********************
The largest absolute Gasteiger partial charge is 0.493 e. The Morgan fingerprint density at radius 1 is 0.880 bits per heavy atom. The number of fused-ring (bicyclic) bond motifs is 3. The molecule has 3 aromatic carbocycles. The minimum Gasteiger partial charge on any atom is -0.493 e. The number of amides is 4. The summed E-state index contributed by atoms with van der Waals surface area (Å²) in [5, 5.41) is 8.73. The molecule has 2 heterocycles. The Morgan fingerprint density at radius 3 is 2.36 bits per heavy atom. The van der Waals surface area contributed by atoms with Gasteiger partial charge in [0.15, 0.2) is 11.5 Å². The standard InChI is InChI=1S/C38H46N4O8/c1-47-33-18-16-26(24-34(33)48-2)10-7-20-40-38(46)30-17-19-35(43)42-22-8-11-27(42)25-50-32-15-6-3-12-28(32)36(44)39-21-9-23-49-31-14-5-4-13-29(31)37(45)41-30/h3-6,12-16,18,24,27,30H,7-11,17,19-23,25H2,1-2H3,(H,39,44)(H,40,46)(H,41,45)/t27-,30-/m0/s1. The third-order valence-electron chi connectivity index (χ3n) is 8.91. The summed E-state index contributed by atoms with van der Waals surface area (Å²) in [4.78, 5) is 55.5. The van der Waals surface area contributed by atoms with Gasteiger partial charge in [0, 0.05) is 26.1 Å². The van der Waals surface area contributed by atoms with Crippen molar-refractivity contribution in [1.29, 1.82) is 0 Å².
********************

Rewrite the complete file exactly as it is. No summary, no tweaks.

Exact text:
The largest absolute Gasteiger partial charge is 0.493 e. The Morgan fingerprint density at radius 1 is 0.880 bits per heavy atom. The number of fused-ring (bicyclic) bond motifs is 3. The molecule has 3 aromatic carbocycles. The minimum Gasteiger partial charge on any atom is -0.493 e. The number of amides is 4. The summed E-state index contributed by atoms with van der Waals surface area (Å²) in [5, 5.41) is 8.73. The molecule has 2 heterocycles. The Morgan fingerprint density at radius 3 is 2.36 bits per heavy atom. The van der Waals surface area contributed by atoms with Gasteiger partial charge in [0.15, 0.2) is 11.5 Å². The standard InChI is InChI=1S/C38H46N4O8/c1-47-33-18-16-26(24-34(33)48-2)10-7-20-40-38(46)30-17-19-35(43)42-22-8-11-27(42)25-50-32-15-6-3-12-28(32)36(44)39-21-9-23-49-31-14-5-4-13-29(31)37(45)41-30/h3-6,12-16,18,24,27,30H,7-11,17,19-23,25H2,1-2H3,(H,39,44)(H,40,46)(H,41,45)/t27-,30-/m0/s1. The third-order valence-electron chi connectivity index (χ3n) is 8.91. The summed E-state index contributed by atoms with van der Waals surface area (Å²) in [4.78, 5) is 55.5. The van der Waals surface area contributed by atoms with Gasteiger partial charge in [0, 0.05) is 26.1 Å². The van der Waals surface area contributed by atoms with Crippen molar-refractivity contribution in [1.29, 1.82) is 0 Å².